He may be underselling himself, but Roche’s breezy, piss-taking attitude sure is charming. It’s all over Watch It Wharf, a record packed with Lou Reed-channeling tracks set around the pubs and docks of the (formerly) blue-collar inner-city Sydney.

Follow-up album Magnetic Memories wears its influences proudly, drawing on Brian Eno’s early pop output and the Americana-laced oddities of post-Big Star Alex Chilton. Mind you, it’s still pretty dinky di, with tracks celebrating the Hollywood Hotel in Surrey Hills and contemplating the relative merits of Walsh and Gordons bays.

Magnetic Memories is smoother than the predecessor album, with woodwind from Millie Hall (Destiny 3000, Bridezilla) and Caroline de Dear (Day Ravies), and cello by 2SER’s James Newman. Roche seems stuck at a point on the cusp of the 1970s and 80s when old-style rock’n’roll was taking a second glance at the saxophone. So you can just relax and let the arrangements on the title track lick you behind the ear while Roche huskily croons, ‘Magnetic memories/I got a tropical disease’.

New single ‘Call Back’ is even better – a punchy number that rails against the lifestyle impositions of the modern mobile phone device. It’s got bouncy, Roxy Music-style keys and back up vocals drawn from Lou Reed’s seedy take on American soul music.

Magnetic Memories is coming out in April via Glenlivet-A-Gogh (which has taken over Roche’s own Fartpound Records imprint) on vinyl, CD and digital.

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LISTEN: Hawaii94 – Nightvision EP

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hawaii94-nightvision

I think something got lost in translation in the presser from Hawaii94‘s Paris and Bordeaux-based record label: “Inside his room in Melbourne, Hawaii94 produces a fruity and intoxicating music”. Maybe ‘fruité’ has heaps of sexy connotations for a native French speaker. Whatever; I’m going to go with it.

Have a listen to the Nightvision EP from the Melbourne producer and try to see yourself anywhere other than a Malibu paradise with Toro Y Moi and Twin Shadow taking turns to serve you tropical fruit cocktails. Hawaii94 makes the ‘fruity chillwave’ genre so much his own that anyone attempting to snare that title would be kicked to the gutter as an imposter.

Hawaii94 is the pseudonym of Lee Nania, who subscribes to the bedroom ethic of artists like Flume and Bored Nothing. He takes that ethic and folds it through a soft lens, creating a dreamy haze not unlike local acts Kilter and RÜFÜS. The result is an EP packed with delicious, sunny tunes to dance the night away to. Instead of being a made-up fad, Hawaii94′s fruity chillwave could be one of the most selfless examples of bedroom pop going round.


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WATCH: T54 – ‘AC Parade’

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I like to imagine that the conversation around this video clip, from Christchurch three-piece T54, went something like this: “Hey man, we’ve gotta do a video for this clip, whaddaya reckon?” “How ’bout we just go down to those sweet mountains past mum’s house and stand around and throw rocks and shit?”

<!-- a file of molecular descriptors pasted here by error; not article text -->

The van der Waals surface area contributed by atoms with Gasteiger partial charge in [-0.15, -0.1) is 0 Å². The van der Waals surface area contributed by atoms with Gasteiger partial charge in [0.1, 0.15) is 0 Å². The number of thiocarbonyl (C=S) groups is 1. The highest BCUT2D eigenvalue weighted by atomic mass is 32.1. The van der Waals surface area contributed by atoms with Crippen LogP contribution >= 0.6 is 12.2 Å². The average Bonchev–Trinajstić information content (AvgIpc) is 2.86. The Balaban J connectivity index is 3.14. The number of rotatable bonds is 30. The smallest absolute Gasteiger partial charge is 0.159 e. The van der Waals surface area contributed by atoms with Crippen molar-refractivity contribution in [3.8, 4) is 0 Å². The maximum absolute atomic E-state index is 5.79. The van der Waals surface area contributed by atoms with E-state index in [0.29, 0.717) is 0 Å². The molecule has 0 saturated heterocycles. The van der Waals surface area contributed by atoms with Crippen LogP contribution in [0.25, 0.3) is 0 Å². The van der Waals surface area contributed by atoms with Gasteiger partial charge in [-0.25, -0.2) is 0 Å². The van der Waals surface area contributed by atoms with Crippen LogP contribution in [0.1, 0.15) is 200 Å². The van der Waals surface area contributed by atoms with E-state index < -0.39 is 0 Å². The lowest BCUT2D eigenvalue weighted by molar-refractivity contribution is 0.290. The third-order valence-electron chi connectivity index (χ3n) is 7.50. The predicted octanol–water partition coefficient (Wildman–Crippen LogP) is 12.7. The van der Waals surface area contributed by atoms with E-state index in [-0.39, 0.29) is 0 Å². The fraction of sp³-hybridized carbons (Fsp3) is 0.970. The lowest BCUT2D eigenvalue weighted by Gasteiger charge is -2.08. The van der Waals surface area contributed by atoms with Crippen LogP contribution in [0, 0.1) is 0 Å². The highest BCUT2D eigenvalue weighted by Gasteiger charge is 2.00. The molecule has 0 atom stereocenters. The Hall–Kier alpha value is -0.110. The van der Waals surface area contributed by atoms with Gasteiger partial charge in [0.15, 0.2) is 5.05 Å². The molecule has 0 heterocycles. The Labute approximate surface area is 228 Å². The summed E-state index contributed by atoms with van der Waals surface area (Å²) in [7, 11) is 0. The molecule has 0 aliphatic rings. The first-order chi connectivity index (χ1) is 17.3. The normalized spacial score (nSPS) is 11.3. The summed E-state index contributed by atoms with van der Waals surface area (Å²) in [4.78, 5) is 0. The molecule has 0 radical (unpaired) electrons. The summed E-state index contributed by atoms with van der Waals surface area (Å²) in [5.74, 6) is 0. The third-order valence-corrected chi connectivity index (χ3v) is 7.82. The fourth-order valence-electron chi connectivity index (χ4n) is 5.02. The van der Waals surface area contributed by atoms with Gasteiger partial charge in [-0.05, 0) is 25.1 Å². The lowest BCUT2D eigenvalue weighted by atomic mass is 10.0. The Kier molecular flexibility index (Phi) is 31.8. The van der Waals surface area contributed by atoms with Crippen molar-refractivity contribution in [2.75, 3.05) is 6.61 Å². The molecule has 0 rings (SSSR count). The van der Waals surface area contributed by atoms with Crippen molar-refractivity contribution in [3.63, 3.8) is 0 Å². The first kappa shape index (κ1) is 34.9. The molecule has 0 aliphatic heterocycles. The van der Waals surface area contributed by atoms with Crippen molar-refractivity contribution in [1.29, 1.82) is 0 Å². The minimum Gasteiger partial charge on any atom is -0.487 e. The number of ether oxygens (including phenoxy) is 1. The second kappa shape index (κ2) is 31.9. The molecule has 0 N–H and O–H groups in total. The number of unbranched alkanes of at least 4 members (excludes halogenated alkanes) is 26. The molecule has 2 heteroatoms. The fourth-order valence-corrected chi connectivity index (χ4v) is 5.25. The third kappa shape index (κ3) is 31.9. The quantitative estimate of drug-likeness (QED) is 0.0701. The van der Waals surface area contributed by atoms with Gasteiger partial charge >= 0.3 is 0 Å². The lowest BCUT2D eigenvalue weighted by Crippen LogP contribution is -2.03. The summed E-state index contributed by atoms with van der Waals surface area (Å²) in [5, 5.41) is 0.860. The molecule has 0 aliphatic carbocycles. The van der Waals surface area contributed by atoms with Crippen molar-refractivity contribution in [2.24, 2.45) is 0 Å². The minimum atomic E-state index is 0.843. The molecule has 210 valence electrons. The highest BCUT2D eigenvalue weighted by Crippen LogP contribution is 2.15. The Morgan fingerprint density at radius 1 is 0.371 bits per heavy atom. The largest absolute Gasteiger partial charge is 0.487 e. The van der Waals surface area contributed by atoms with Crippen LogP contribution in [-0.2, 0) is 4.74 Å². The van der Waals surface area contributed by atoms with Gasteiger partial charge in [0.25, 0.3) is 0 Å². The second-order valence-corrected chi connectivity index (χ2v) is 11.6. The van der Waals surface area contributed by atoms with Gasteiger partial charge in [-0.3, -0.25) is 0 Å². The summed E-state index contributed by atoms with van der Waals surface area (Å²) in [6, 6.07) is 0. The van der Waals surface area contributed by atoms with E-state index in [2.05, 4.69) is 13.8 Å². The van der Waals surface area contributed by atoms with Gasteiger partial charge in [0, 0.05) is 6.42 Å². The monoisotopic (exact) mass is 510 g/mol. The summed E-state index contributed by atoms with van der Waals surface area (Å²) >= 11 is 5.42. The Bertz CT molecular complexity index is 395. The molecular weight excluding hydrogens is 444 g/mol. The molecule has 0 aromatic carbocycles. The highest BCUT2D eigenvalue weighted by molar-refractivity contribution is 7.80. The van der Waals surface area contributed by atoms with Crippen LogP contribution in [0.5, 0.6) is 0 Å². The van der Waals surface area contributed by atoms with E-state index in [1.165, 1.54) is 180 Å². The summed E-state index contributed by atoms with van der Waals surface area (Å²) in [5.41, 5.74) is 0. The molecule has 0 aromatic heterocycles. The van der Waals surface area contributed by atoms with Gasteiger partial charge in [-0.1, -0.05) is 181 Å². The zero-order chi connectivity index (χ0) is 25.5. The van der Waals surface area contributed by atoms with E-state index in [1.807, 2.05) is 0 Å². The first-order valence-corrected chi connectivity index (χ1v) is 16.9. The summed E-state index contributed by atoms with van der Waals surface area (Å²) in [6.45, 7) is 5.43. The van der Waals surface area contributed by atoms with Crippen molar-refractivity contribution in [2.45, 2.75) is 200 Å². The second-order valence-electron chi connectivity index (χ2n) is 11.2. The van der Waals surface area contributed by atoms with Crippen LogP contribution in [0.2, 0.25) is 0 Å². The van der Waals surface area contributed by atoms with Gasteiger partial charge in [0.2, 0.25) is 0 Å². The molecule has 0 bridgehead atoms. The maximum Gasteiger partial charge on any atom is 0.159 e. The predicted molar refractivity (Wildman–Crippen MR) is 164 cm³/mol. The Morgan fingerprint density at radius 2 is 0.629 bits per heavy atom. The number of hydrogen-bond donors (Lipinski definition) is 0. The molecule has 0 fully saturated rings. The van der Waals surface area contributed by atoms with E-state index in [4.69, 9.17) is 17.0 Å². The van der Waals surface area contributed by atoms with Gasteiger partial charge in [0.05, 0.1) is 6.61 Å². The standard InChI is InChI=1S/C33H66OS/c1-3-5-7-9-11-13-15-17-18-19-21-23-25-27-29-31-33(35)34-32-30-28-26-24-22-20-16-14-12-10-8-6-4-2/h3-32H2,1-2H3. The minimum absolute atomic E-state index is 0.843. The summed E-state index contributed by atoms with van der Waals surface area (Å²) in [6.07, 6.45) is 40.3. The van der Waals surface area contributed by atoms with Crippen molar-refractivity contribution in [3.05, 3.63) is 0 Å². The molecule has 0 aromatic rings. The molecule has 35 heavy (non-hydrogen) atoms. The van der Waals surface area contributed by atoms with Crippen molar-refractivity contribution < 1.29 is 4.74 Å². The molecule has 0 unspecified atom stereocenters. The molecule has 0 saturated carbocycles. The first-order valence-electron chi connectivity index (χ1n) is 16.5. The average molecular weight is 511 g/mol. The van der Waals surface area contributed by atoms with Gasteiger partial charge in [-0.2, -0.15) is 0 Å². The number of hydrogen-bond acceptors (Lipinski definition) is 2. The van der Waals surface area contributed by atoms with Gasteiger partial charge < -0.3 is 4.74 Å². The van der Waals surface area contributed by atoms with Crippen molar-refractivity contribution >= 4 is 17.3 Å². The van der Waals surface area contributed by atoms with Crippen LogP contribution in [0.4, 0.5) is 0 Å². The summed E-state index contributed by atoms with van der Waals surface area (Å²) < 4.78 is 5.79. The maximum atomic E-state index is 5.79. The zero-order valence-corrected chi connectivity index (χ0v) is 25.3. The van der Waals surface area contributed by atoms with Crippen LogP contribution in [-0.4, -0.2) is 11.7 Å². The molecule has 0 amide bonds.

And it totally worked, thanks to the casual beauty of New Zealand and the casual excellence of this song. There’s something sweetly strange about the video; the camera lingers for awkward close-ups on band members who are obviously finding it very hard to keep a straight face, and any attempts to look brooding are fruitless.

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The song itself is that very popular mix of distorted rhythm guitar, pretty lead melody and high vocal, but these guys pull it off by keeping the track short and packing it with plenty of hooks and different parts so it never gets boring or repetitive. It also feels like the kind of track that would go off way more live, if its droning, dreamy fuzz tendencies were let off the leash.

And what do you know! They’re coming to Australia for three shows, with dates below:

Thursday March 20 –  The Old Bar, Melbourne (w/ Claws and Organs, Glaciers and Popolice)
Friday March 21 - Yah Yah’s, Melbourne (w/ The New Pollution and The Sunday Reeds)
Saturday March 22 – Grace Darling, Sydney (w/ Contrast and Miniatures)

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INTRODUCING: Food Court

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Food Court band

I met the guys from Food Court at a Halloween shindig in Redfern last year where they were playing support for Bad//Dreems.

Anyway, I was struck by how nice the guys were, as well as their drummer’s Prince costume, crucifix earring and everything. And when they hit the stage, by which I mean the living room, they blew me away so hard I thought there was a gale force wind tucked into their amp or something.

Thankfully, Food Court can capture their live nature pretty easily on tape. In fact, there’s almost no noticeable difference, besides the considerable lack of guitarist sweat. Food Court’s debut EP Smile At Your Shoes (now available for free from their Bandcamp page), is a rag-tag slice of ordinary guys doing extraordinary things.

New single and the final track from the EP, ‘She’s Away’ is a strong reminder of what makes these guys so great. Why dig for your old Screamfeeder and Jebediah records, when there’s amazing Aussie rock like this popping up?